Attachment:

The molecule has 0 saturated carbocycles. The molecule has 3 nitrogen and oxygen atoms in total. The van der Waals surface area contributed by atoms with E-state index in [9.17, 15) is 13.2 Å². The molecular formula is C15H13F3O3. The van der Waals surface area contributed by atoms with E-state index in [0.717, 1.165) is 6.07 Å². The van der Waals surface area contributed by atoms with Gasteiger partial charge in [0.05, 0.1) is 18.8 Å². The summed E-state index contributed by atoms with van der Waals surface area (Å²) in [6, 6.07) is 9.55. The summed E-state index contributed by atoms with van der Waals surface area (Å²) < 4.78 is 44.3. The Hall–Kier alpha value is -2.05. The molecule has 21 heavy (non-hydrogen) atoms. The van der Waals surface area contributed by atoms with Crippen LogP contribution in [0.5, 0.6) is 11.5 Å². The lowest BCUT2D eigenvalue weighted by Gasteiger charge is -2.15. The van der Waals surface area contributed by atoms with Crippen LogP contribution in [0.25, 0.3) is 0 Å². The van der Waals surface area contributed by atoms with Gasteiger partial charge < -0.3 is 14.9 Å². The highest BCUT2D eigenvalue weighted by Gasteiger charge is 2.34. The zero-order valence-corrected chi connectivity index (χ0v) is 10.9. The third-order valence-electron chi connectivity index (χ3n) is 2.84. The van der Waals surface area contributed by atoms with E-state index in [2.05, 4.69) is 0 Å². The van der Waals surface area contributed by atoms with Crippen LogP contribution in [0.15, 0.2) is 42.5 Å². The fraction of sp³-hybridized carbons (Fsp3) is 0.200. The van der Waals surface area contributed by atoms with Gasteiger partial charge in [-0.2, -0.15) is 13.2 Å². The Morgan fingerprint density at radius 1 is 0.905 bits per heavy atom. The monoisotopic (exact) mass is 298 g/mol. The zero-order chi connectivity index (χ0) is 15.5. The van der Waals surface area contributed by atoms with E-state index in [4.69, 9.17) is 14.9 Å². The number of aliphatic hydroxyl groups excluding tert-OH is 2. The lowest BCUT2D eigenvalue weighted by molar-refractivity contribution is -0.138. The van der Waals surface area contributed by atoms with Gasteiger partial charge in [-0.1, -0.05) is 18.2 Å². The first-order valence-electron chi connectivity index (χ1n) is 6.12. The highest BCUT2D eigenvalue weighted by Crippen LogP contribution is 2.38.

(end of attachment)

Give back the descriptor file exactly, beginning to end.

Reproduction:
The molecule has 0 saturated carbocycles. The molecule has 3 nitrogen and oxygen atoms in total. The van der Waals surface area contributed by atoms with E-state index in [9.17, 15) is 13.2 Å². The molecular formula is C15H13F3O3. The van der Waals surface area contributed by atoms with E-state index in [0.717, 1.165) is 6.07 Å². The van der Waals surface area contributed by atoms with Gasteiger partial charge in [0.05, 0.1) is 18.8 Å². The summed E-state index contributed by atoms with van der Waals surface area (Å²) in [6, 6.07) is 9.55. The summed E-state index contributed by atoms with van der Waals surface area (Å²) < 4.78 is 44.3. The Hall–Kier alpha value is -2.05. The molecule has 21 heavy (non-hydrogen) atoms. The van der Waals surface area contributed by atoms with Crippen LogP contribution in [0.5, 0.6) is 11.5 Å². The lowest BCUT2D eigenvalue weighted by Gasteiger charge is -2.15. The van der Waals surface area contributed by atoms with Crippen LogP contribution in [0.25, 0.3) is 0 Å². The van der Waals surface area contributed by atoms with Gasteiger partial charge < -0.3 is 14.9 Å². The highest BCUT2D eigenvalue weighted by Gasteiger charge is 2.34. The zero-order valence-corrected chi connectivity index (χ0v) is 10.9. The third-order valence-electron chi connectivity index (χ3n) is 2.84. The van der Waals surface area contributed by atoms with E-state index in [2.05, 4.69) is 0 Å². The van der Waals surface area contributed by atoms with Crippen LogP contribution in [0.15, 0.2) is 42.5 Å². The fraction of sp³-hybridized carbons (Fsp3) is 0.200. The van der Waals surface area contributed by atoms with Gasteiger partial charge in [-0.2, -0.15) is 13.2 Å². The Morgan fingerprint density at radius 1 is 0.905 bits per heavy atom. The monoisotopic (exact) mass is 298 g/mol. The zero-order chi connectivity index (χ0) is 15.5. The van der Waals surface area contributed by atoms with E-state index in [4.69, 9.17) is 14.9 Å². The number of aliphatic hydroxyl groups excluding tert-OH is 2. The lowest BCUT2D eigenvalue weighted by molar-refractivity contribution is -0.138. The van der Waals surface area contributed by atoms with Gasteiger partial charge in [-0.1, -0.05) is 18.2 Å². The first-order valence-electron chi connectivity index (χ1n) is 6.12. The highest BCUT2D eigenvalue weighted by Crippen LogP contribution is 2.38.